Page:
Summary: Jesus' baptism teaches us about the importance of Biblical baptism in the life of a Christ follower.
This week I read about a small country church that had just concluded a revival meeting and was conducting a baptism service in the local river on a cold January day. After baptizing the first person, the pastor turned to the man and asked him if the water was cold. “Naw,” the man replied. One of the deacons who was there shouted, “Dip him again, preacher. He’s still lying.”
That story illustrates just how much confusion there often is, even within the church, when it comes to baptism. So this morning, as we continue examining the beginning of Jesus’ ministry, we’ll see if we can’t clear up some of those misconceptions as we focus on the account of the baptism of Jesus. Although all four of the gospel writers provide us with some information on that important event, we’re going to use the most complete account we have, which is found in Matthew 3:
13 Then Jesus came from Galilee to the Jordan to John, to be baptized by him. 14 John would have prevented him, saying, “I need to be baptized by you, and do you come to me?” 15 But Jesus answered him, “Let it be so now, for thus it is fitting for us to fulfill all righteousness.” Then he consented. 16 And when Jesus was baptized, immediately he went up from the water, and behold, the heavens were opened to him, and he saw the Spirit of God descending like a dove and coming to rest on him; 17 and behold, a voice from heaven said, “This is my beloved Son, with whom I am well pleased.”
Matthew 3:13-17 (ESV)
As we read this account, the first question that comes to mind is this:
Why was Jesus baptized?
That’s a good question, one that John asked as well. Earlier in the chapter we see that John is calling people to repentances and that as people were begin baptized they were confessing their sins. Since we know that Jesus was completely sinless, He certainly didn’t need to be baptized for that reason.
This week I read o lot of commentaries and people’s ideas about why Jesus was baptized, but we really don’t have to wonder why Jesus took part in that event because His own words give us the answer.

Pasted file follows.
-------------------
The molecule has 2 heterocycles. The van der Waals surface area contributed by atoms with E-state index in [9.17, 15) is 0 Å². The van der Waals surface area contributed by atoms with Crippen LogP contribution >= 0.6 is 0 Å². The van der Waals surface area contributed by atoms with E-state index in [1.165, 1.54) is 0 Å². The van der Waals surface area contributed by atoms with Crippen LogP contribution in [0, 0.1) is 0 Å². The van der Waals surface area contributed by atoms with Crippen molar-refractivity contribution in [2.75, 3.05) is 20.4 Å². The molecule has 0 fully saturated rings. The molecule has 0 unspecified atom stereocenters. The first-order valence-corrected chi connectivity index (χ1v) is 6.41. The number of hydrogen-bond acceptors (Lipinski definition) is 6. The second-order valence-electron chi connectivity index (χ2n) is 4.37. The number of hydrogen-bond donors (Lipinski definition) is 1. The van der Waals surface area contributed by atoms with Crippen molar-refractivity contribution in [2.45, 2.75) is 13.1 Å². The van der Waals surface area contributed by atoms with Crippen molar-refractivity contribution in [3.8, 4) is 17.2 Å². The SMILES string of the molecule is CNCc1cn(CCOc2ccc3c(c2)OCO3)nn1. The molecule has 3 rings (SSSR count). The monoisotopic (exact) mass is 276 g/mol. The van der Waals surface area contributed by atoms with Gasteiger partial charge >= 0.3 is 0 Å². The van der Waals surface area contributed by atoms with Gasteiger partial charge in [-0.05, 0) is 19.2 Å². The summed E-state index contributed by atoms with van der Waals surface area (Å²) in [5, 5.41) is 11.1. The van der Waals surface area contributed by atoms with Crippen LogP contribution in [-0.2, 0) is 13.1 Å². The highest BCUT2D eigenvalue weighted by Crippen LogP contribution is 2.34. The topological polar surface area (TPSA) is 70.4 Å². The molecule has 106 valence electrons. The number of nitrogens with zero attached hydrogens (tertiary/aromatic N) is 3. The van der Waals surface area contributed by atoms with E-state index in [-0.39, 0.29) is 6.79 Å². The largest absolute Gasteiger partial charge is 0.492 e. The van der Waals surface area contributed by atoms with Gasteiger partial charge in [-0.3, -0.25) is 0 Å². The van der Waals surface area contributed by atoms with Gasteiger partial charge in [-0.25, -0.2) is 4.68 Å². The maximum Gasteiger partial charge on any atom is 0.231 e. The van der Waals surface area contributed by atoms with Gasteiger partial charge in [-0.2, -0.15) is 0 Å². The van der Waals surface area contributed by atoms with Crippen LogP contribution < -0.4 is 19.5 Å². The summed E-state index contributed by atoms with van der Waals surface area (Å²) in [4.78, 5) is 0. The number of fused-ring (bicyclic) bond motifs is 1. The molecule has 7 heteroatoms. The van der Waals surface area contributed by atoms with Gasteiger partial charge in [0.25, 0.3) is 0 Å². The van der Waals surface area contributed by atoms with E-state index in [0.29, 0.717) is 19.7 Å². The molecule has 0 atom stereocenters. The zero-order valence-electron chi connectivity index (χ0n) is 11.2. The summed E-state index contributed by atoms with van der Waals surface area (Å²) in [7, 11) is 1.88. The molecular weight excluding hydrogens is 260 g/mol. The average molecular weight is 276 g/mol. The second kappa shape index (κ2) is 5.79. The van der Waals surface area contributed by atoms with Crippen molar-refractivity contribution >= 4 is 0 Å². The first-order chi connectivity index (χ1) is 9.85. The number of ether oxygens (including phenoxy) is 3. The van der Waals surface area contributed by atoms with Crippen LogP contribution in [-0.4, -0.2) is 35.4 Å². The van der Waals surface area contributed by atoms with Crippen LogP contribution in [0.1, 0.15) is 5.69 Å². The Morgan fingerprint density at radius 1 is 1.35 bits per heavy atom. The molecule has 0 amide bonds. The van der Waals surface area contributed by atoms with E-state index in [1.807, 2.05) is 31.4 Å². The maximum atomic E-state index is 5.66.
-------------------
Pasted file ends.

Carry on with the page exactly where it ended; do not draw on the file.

The last time we saw the words of Jesus recorded in any of the gospel accounts was when He was 12 years old in Jerusalem for the Passover. You’ll remember that when we looked at that account a couple of weeks ago, when Mary and Joseph ask Jesus where He’s been, Jesus answers with these words:
Did you not know that I must be in my Father's house?”
Luke 2:49 (ESV)
Now, 18 years later, in the next recorded words of Jesus, He tells John exactly why He wants John to baptize Him:
• to fulfill all righteousness
But we need to dig a little deeper this morning to find out exactly what Jesus meant by those words. From the text, we can identify three ways in which Jesus fulfilled all righteousness through His baptism.
How did Jesus “fulfill all righteousness” at His baptism?
1. He submitted to His Father’s will
Jesus’ answer to His parents at age 12 revealed that He was totally committed to submitting to His Father’s will, and nothing has changed in the intervening 18 years. We see clearly by the audible response of God the Father to the baptism of Jesus that Jesus was fulfilling the Father’s will for His life by being baptized by John. That is why, at least in part, that the Father proclaims that He is “well-pleased” with His Son.
And this was not something that Jesus just did because it was convenient. Verse 13 seems pretty straight forward: Then Jesus came from Galilee to the Jordan to John, to be baptized by him. But when we consider what Matthew records there carefully, we begin to see the effort that was required for Jesus to submit to His Father’s will. We don’t know exactly where on the Jordan River Jesus was baptized, but it would have probably been between 60 and 70 miles from Jesus’ home in Nazareth and it would have required a difficult journey of several days on foot for Jesus to come to John.
When Jesus submitted to the baptism by John, He was giving the people who witnessed that event a visual picture of His submission to the will of His Father. As we discussed a couple of weeks ago, that submission to His Father’s will that was already well established by the time He was 12 became the driving force behind Jesus’ earthly ministry, all the way to the cross.
These words of Jesus, as He spoke to the Jewish religious leaders in the Temple one day, confirm that which Jesus pictured through His baptism: